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Uncle Tom’s Cabin

Film Review by Dean Duncan May 28, 2015

This is a wonderful old film. I would like to run through it, in some detail. There are so many things to appreciate and admire!

The first thing that I notice is that I love these title cards. There are great big ellipses between the various scenes that the makers of this film have chosen to include. This is a clear instance of an early film commonplace, where the audience’s familiarity with a source fills in the gaps left by the medium’s infant attempts at rendering that source. But maybe “infant” isn’t quite fair, because this Uncle Tom’s Cabin is not only an historical document, but an expressive film in its own right.

Let’s get this out of the way. The sets are stagey, and everything within the frame is very theatrical. None of the various settings, whether interior or outside, are at all convincing in the way a contemporary viewer would think of that term. The film is completely made up of sequence shots, or scenes played out in their entirety, while the camera sits back in the stalls.

These things need not be seen as problems, for any number of reasons. What’s wrong with theatre? It makes any number of felicitous contributions to this production, and to so many others made around this time. The theatrical ice floes in that theatrical river, for instance, are extremely impressive. And as George Meliés demonstrated almost to infinity, when you proscenium-photograph an effectively designed/directed theatrical scene, you’ve still got cinema.

The miniatures in the race sequence are terrific, as are the fire and storm effects. The ellipses continue, but the episodes that are presented still have considerable shape and substance.

There’s Topsy. He’ll probably register as a terrible stereotype. Is there something more positive that we might derive? To do so might require an innocent eye, which can be such a dangerous proposition, ideologically speaking. Here’s something similar. Now they stage a Cakewalk. Is it a mere ethnic stereotype, or downright racial bigotry? Possibly, then and now. Or, also, how very well and joyously danced! The coda to that sequence, with the children, is sweet. This cakewalk sequence is narratively unnecessary, which makes it even better. Reason not the need! as we’ve said elsewhere on these digital pages. Now we come back to the main plot, but the pleasure of this little interlude lingers on.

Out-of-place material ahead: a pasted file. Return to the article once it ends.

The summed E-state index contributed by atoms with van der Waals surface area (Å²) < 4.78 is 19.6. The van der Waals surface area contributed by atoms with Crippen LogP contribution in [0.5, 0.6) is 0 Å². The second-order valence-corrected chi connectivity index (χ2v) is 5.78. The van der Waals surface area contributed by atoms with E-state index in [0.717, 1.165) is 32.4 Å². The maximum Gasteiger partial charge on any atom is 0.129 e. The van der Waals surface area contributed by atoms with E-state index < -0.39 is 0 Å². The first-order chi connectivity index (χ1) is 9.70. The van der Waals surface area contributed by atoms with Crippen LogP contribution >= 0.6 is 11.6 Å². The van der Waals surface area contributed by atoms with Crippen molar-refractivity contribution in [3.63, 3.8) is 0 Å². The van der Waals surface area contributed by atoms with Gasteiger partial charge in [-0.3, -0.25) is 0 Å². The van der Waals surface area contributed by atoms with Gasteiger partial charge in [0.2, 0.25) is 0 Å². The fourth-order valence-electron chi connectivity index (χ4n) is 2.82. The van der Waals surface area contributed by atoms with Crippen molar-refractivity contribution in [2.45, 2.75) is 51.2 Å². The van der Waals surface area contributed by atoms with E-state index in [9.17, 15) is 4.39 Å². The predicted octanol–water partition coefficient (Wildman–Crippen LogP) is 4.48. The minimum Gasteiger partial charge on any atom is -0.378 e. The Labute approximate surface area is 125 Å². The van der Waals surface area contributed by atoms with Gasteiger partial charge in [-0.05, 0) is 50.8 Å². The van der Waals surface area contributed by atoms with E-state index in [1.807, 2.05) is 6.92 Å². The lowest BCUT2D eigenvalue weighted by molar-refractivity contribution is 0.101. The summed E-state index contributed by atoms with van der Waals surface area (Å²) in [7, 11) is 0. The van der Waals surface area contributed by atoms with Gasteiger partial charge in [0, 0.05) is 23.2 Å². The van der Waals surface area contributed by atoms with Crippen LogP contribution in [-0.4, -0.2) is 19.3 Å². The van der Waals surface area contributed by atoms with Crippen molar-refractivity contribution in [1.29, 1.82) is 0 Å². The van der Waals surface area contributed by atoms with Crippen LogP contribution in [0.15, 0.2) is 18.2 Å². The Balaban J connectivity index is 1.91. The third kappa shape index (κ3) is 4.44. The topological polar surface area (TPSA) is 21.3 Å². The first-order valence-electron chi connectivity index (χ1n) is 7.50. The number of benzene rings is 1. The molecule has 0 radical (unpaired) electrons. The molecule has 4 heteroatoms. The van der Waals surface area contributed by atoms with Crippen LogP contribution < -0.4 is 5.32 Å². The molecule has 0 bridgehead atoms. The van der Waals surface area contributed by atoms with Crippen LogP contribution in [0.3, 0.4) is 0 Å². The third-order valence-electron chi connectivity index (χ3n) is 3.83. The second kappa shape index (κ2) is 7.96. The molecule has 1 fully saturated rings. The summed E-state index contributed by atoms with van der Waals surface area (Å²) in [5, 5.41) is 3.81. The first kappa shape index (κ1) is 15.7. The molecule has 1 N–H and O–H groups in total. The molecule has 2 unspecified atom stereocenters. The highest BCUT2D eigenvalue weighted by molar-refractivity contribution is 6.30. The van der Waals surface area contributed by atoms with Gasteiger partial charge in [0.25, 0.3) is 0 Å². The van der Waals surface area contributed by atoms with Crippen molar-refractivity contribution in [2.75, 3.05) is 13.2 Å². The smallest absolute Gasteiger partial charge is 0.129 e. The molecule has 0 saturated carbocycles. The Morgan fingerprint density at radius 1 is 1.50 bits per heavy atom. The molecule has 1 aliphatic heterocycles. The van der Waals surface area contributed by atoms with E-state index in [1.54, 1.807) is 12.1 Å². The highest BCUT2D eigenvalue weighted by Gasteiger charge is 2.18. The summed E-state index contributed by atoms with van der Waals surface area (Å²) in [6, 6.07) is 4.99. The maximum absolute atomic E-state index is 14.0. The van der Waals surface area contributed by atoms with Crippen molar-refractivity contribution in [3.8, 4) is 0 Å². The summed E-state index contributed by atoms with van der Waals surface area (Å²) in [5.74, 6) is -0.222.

I’ve mentioned the ellipses, how parts stand in for wholes. This is how, so suddenly, we find that Little Eva is dying. The actors respond conventionally; it will be good when someone figures out a less semaphoric approach to the communication of emotion. And then an angel descends! This reminds me of a sort of similar, even nervier scene in Mary Pickford’s great 1926 film, Sparrows. This kind of divine intervention is not likely to pass muster with modern viewers, even if they subscribe approximately to the theologies that inform it. But we might take these things on their own terms. Here is a Sunday School image with more than a whiff of mammon to it, and yet it’s also unashamed and straightforward and sincere. I find it to be quite touching.

St. Clair defends Tom, is killed, and his slaves are sold. The tone, taken straight over from Harriet Beecher Stowe’s novel, is condescending. Like with Stowe this is both criticizable and forgivable. One thing at a time!

Condescension aside, this particular, portentous plot development leaves slavery without a moral or ideological leg to stand on. It’s like leaving charitable donation to the private sector, or Supply Side generally. What if you have a bad year, or lose your job? Or here, what if the master is not benevolent? Public institutions, public utilities, public subsidy! Change the system!

I should acknowledge that that last bit was something of an editorial tangent, not necessarily drawing from the film itself. In fact, I am recalling that Stowe advocated faith and patience in the face of affliction and social injustice, that she was leaving it to enlightened whites to intervene. So that would be a problem. Still, again, one thing at a time.

Here comes some more dancing. In a way what we have here is ethnic name checking. And yet, again, these are real people here; this performance also bursts with exuberance. Well, real people, and Uncle Tom in blackface.

“Tableau of the death of Tom.” A second angel appears, and its effect is quite spectacular. Here, at the very end of this elementary and yet so ambitious film, we have a leap of practically Eisensteinian proportions. The angel in that previous scene was, more or less, a religious postcard. This one is a symbol of the impending emancipation! We proceed to the image of a black man kneeling at Abraham Lincoln’s feet. Well! Now the North and the South shake hands—if that’s a bit like the Protestant/Catholic rapprochement in John Ford’s The Quiet Man, well, what’s wrong with a little fairy tale optimism, at the end of your movie? You can always leave the theatre and go out and change things.

This restoration, in this edition, is graced by a superb piano score. Kudos to Donald Sosin, who compiled, arranged and performed it.